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(An Afghan Winter Continued)
Mansour said: ‘You want to know the difference between Taliban and Al Qaeda. Let me explain.’ He turned around to face a bushkashi painting on the wall behind his desk. Bushkashi was the national sport of Afghanistan, in which rough and rugged riders battled for the custody of a sheep’s carcass.
Most days Yusuf and I ate lunch at the InterContinental, but on Saturdays the workshop finished early and we went across to the offices of the Afghan Media Group. On such occasions, Yusuf and I sat in Mansour’s office and the three of us ate and talked.
‘This here is Afghanistan,’ Mansour said, pointing to the dead sheep.
I smiled at the metaphor.
At the start of a bushkashi tournament, a sheep’s carcass was placed in a certain spot, and all the riders rushed towards it. The one who successfully grabbed it had to ward off attackers and drop the dead animal in a marked area, much like scoring a goal. Some regarded it as a warrior’s sport; others thought of it as training in banditry.
‘Except, Mansour jan,’ Yusuf intervened, ‘Afghanistan is not dead but full of alive men, women and children who are suffering.’
Mansour said. ‘I’ll explain that comparison in a minute.’
‘So where is the Taliban?’ I said. ‘And where is Al Qaeda?’
Mansour pointed to a tall bearded rider close to the carcass with a triumphant expression on his face, as if he’d already grabbed the booty.
‘This is the Taliban,’ he said, and pointing to another rider just behind with a sneering, violent expression, added, ‘and that is Al Qaeda.’
‘What’s the difference?’ I said.
‘The Al Qaeda is not at all bothered about how many civilians die in Afghanistan,’ he said. ‘For that matter, the Taliban is also not bothered but less so. If the Taliban is half crazy, Al Qaeda is completely mad. At the end of the day, the Taliban are Afghans.’
Yusuf said, ‘And where are the Americans? And the Pakistanis?’
Mansour pointed to a fat turbaned man sitting in the audience.
‘That’s them,’ he said.
‘The Americans or the Pakistanis?’ I said.
‘You’ll see the same man in every bushakashi tournament,’ Mansour said, extending the metaphor, ‘but each time the turban is different. The headgear indicates if the person is British, American, Pakistani, Indian, whatever …’
Yusuf said, ‘So what’s the solution, Mansour jan?’
‘The solution, my friend,’ Mansour said, ‘is for the dead sheep to stand up and become a horse.’
‘How can that happen?’ Yusuf said. ‘What does that mean?’
‘For the common people of Afghanistan to stand up. Not be like a dead sheep. They need to make their voice felt.’ Mansour turned around and reassumed his position at the table. ‘But let’s eat now. The food is getting cold.’ He started to lift the lids off the serving dishes.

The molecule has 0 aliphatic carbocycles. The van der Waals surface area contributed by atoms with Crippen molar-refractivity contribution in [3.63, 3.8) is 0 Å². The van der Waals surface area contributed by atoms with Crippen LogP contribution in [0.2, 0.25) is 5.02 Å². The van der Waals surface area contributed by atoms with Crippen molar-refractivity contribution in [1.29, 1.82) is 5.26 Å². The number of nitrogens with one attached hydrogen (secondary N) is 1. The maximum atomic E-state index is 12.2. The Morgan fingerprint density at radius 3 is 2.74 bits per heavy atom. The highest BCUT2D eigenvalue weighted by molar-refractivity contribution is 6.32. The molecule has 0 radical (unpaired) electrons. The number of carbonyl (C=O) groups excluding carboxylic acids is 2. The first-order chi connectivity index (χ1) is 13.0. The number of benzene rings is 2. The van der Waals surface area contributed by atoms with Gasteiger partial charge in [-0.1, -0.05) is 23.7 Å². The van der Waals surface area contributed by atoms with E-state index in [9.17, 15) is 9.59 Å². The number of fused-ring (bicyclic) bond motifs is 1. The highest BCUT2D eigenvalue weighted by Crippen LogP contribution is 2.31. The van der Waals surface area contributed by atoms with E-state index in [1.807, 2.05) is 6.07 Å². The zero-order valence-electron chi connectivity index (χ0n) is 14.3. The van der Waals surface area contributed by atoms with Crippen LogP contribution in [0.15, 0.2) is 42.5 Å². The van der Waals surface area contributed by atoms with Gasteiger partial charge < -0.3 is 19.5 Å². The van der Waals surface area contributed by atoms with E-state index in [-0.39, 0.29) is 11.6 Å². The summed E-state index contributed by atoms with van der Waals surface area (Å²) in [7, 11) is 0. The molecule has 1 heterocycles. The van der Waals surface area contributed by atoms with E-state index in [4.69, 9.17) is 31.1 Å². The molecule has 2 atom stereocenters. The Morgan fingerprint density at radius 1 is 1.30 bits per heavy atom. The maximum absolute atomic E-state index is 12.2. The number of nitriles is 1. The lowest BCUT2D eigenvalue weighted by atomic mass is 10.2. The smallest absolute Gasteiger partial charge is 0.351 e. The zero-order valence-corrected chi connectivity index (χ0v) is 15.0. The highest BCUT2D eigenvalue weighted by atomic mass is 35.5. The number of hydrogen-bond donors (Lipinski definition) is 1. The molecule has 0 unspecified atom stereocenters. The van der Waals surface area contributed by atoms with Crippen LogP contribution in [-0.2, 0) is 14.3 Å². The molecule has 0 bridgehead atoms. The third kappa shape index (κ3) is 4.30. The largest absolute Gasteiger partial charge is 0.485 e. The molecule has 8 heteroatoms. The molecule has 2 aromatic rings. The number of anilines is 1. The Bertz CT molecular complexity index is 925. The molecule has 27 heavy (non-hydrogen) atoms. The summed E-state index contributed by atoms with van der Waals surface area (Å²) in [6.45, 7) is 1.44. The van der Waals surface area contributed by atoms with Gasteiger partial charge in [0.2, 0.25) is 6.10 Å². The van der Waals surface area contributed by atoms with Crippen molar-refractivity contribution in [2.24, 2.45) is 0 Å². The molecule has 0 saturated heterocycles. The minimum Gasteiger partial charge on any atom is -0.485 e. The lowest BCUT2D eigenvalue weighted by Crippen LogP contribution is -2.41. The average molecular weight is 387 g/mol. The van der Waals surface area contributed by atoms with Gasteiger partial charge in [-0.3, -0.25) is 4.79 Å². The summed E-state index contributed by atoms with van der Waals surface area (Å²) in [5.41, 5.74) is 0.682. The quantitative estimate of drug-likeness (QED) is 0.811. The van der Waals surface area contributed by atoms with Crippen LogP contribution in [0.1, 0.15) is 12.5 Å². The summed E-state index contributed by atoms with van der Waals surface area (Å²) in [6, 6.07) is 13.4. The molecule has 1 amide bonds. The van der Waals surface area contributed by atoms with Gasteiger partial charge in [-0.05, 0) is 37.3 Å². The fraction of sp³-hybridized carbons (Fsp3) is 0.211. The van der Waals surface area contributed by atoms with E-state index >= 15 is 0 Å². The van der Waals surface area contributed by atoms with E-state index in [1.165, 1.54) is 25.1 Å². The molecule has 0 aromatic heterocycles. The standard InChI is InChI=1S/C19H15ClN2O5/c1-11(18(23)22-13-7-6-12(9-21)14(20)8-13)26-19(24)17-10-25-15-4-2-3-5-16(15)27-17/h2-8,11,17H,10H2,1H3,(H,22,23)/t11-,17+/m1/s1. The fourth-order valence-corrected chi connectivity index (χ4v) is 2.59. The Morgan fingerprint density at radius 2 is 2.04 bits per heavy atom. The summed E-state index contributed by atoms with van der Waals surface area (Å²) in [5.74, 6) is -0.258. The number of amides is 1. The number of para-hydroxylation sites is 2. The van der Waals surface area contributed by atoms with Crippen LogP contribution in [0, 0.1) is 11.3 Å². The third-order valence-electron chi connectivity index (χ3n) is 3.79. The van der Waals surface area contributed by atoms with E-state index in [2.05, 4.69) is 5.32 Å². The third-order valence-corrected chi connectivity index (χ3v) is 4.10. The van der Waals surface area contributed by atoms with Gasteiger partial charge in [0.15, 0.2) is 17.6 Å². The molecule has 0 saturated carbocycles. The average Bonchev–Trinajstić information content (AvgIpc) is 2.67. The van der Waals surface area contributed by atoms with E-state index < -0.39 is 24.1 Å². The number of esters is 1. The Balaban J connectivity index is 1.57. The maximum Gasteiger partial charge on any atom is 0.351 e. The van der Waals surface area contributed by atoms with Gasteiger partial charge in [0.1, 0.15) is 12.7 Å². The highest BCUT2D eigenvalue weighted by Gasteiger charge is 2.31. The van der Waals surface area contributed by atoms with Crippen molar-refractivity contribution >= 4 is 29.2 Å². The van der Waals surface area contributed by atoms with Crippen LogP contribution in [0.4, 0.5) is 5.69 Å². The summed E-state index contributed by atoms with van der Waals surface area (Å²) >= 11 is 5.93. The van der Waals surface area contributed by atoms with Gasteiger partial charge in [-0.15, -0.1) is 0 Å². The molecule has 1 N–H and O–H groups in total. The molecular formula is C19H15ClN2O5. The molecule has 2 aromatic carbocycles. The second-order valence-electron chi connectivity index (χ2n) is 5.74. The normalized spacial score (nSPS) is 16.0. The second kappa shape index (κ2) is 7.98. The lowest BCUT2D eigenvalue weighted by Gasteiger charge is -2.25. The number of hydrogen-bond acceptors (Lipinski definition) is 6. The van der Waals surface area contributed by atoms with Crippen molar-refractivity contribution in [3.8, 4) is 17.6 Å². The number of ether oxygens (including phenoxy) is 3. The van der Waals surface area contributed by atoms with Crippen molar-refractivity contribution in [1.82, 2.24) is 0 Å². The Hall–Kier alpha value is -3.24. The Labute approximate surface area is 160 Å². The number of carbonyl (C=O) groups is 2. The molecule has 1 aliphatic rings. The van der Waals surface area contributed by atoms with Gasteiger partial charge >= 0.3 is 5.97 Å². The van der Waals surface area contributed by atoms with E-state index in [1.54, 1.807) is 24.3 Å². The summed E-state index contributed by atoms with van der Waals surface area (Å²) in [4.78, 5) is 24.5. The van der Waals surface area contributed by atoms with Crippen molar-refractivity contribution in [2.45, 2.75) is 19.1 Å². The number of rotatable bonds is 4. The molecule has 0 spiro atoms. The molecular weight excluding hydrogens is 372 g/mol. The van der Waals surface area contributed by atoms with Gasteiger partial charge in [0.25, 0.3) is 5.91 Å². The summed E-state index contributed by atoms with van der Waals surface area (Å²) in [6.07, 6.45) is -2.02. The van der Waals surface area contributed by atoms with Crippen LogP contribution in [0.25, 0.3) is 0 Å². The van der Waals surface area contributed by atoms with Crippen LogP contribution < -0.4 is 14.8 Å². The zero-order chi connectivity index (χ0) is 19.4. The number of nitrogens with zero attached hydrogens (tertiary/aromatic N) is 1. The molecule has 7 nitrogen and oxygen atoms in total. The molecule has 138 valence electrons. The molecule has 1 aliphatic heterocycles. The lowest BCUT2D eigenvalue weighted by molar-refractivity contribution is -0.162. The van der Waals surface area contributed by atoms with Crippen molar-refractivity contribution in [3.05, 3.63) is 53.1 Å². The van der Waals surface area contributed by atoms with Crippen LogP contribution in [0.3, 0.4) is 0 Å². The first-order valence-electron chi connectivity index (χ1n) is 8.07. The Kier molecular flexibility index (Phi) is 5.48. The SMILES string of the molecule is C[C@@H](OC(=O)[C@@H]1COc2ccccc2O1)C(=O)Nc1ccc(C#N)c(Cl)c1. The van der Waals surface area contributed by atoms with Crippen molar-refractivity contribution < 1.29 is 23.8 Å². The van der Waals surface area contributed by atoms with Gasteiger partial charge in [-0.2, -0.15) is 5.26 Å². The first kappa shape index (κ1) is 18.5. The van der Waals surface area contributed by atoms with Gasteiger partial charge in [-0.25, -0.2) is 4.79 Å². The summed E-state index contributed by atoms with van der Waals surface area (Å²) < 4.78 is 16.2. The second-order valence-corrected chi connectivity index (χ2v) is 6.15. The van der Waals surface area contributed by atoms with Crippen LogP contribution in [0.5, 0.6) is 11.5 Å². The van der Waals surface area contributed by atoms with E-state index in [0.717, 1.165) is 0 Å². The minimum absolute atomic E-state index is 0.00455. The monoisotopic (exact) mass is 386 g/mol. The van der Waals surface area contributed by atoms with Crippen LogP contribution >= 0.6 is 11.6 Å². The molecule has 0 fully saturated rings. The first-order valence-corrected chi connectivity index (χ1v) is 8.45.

The food threw off wonderful aromas and was predictably rich, but it wasn’t extravagant by Afghan standards: sheep curry, chicken kebab, a vegetable dish, together with the triangular, oven-fresh Afghan bread.
‘Would you agree?’ I turned to Yusuf. ‘I mean, about the difference between Al Qaeda and the Taliban?’
‘Sometimes the lines are blurred,’ Yusuf said. ‘Take the Takfiris, for instance. They are a mad lot, and not a small group either. You’ll find them all over Peshawar. Some of them are part of the Taliban.’
‘Who are these – these Takfiris?’
‘The Takfiris are all for suicide bombings,’ Yusuf explained, ‘and want to kill off all the infidels. That’s how extreme they are. This group believes that anyone who lives in Kabul under an American-supported government is automatically an infidel, and the bloodier or more horrific the slaughter of these infidels, the better. You deserve to die if you simply live and work in Kabul, and you deserve to die even more if you work for the government or are with the foreign agencies. According to the Takfiris, I too am a traitor, simply because I live and work in Kabul.’
I said, ‘You exaggerate.’
‘Not at all,’ Yusuf protested. ‘A good friend of mine employed by the government in Kabul was on a visit to Peshawar to meet some of his relatives. He was kidnapped, executed and hanged on a tree. His crime? He worked for the government. These Takfiris! They are mad.’
Mansour and I fell silent.
Mansour said, ‘Thankfully, the Takfiris do not have a dominant position within the Taliban.’
The Taliban leadership still reined in the Takfiris, but it was anyone’s guess how long this would continue. I mulled over the horrific scenario. If they assumed a more powerful role within the organisation, the Taliban would start to target and massacre ordinary civilians in cities outside their control. Afghanistan would descend into even greater chaos, like Iraq during the worst days of the Bush period.
‘So then,’ I said, ‘what’s the difference? If you have groups like the Takfiris …’
‘The Takfiris basically spout Al Qaeda ideology,’ Yusuf said, as he pushed a plate of deep-fried aubergine topped with yogurt in my direction.
‘Yusuf is right,’ Mansour said, munching kebab. ‘If you leave aside the Takfiris, many groups in the Taliban are not as bloody-minded as Al Qaeda.’